Carmen Ramirez enters Oxnard’s mayoral race

April 23, 2012

Carmen Ramirez

Oxnard City Councilmember Carmen Ramirez has declared her candidacy for mayor of the city of Oxnard. She made her official announcement on the David Cruz show on KOXR AM-910 on Monday, April 23.

“I have decided I want to throw my hat in the ring for the position of mayor for the city of Oxnard. It’s very important for the public to be involved, to have a choice. It’s your obligation to vote. It’s important for people to get involved, understand the issues and make the best decision for their families and their future,” she said.

The League of United Latin American Citizens — District 17, first reported late Sunday that Ramirez would run for mayor. The Ventura County Star also reported on Sunday that Oxnard Councilmember Irene Pinkard has decided to run for mayor in the Nov. 6 election, with both Ramirez and Pinkard going against incumbent Tom Holden.

Ramirez said she decided to run after the Ventura County District Attorney’s office released its report last week detailing problems with the city’s tracking of expenses and possible conflicts-of-interest. While no charges were file, the DA made a number of recommendations in the report.

“I have a copy of the report from the DA’s office. It tells of many disturbing practices in our city that I feel we have to change totally,” Ramirez said. “We need to have an investigation inside the city, another independent person, to see what we are doing right and wrong.”

Ramirez has already received the support from leading community members.

“I would love to congratulate Councilwoman Carmen Ramirez for her vision, her love of the city and her decision to run for the mayor of Oxnard,” said Irma Lopez, wife of former Oxnard Mayor Manuel Lopez. “We have known Carmen for more than 30 years and have seen you serve the city for many years. In this past year-and-a-half we have seen how she wants to work for the community. I think she is wonderful, she has proven that she is not here to enrich herself and she wants to do the right things for this city and its citizens.”

Ramirez said she has the ability to review issues fairly to reach decisions in the best interest of the residents of Oxnard.

“I think I’m able to access both sides of the issue and make the best decision for the city of Oxnard. I have been respected for my fairness,” she said. “I have offered my time and services to the city. Normally, when you are in these local positions, it’s not a full-time job. You have little to gain. In my case it has cost me to be on the city council because I cannot devote myself to my client’s cases. I have had the opportunity to be on the city council for the past year and a half, but I have always been involved in city issues.”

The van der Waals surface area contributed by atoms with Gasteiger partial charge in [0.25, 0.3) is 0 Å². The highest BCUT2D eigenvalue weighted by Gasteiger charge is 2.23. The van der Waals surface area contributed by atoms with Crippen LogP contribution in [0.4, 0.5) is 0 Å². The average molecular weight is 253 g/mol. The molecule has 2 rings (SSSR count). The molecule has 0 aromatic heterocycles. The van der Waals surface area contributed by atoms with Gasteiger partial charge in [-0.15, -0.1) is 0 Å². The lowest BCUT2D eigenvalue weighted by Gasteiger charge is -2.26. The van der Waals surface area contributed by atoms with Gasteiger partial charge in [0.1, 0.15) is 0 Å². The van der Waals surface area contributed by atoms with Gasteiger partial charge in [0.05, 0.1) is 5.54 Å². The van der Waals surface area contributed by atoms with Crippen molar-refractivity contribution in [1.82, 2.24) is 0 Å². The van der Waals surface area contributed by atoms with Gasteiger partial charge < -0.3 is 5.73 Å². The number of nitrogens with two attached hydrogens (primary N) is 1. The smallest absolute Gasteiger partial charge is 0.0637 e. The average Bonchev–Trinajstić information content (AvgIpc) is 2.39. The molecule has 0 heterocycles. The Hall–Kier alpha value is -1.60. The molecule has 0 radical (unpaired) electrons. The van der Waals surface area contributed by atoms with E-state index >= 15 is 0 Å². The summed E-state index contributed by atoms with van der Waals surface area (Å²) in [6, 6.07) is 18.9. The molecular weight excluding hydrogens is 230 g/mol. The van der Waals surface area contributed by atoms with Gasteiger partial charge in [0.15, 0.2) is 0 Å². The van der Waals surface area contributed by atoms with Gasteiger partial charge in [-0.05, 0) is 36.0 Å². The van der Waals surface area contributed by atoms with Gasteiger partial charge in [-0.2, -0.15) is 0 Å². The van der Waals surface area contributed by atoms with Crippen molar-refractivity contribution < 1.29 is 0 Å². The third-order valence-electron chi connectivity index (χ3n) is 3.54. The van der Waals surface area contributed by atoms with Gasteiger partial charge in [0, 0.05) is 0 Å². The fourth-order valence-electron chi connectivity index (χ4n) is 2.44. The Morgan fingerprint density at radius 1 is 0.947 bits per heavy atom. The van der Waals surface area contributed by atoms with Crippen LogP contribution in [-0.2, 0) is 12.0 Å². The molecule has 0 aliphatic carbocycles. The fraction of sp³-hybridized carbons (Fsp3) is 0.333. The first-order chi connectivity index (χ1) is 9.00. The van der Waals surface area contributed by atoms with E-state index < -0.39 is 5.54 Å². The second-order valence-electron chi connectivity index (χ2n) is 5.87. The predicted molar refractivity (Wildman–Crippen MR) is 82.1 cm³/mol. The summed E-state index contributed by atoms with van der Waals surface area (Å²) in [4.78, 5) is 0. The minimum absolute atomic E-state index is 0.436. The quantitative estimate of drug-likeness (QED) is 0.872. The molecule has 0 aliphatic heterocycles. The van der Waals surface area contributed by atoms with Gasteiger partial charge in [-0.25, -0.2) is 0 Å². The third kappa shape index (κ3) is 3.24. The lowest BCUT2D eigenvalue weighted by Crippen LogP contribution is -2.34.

Ramirez said she seeks to represent all residents of Oxnard.

“I have a record of bringing people together from all communities. Yes, I’m a Mexican-American, but I have a cultural connect to all communities,” she said. “When I ran for city council, I was supported by people from all walks of life and ethnicities.”

As an attorney for near 40 years, Ramirez has worked on a number of immigration cases and believes the system is broken and there is a great need to for comprehensive immigration reform.

“The undocumented community is part of our family. The ranchers say they need those workers and I want to live in a world where those who are working are fully documented,” she said.

Undocumented immigrants have also been hard hit at police checkpoints where their vehicles have been taken away, causing financial hardships for field workers and others who have to find other transportation to their work.

“Our police department has to follow the state law on the impounding of vehicles of unlicensed drivers, but there has been a recent change in the law,” she said. “I have talked to our police officials and the city is up against some requirements. We need a national change. Unless people are driving drunk,” they should not lose their cars at the checkpoints.

Most importantly, Ramirez urges residents, especially Spanish-speaking residents, to attend city council meetings and speak about the issues that affect them.

“I attended a neighborhood meeting in Rose Park where the residents asked about improvements to the local park as there was no bathroom for their children,” Ramirez told Amigos805. “I let them know that residents in another area had successfully lobbied the city for setting aside a portion of campus park for their dogs to have exercise.  I asked them to get involved and not hesitate to ask the city council for what they need for their community even in Spanish.”

Ramirez urges all residents to participate in the political process.

“If you can vote, please vote. Please register,” she said. “If you can’t vote, tell friends and neighbors who can vote to please vote.”

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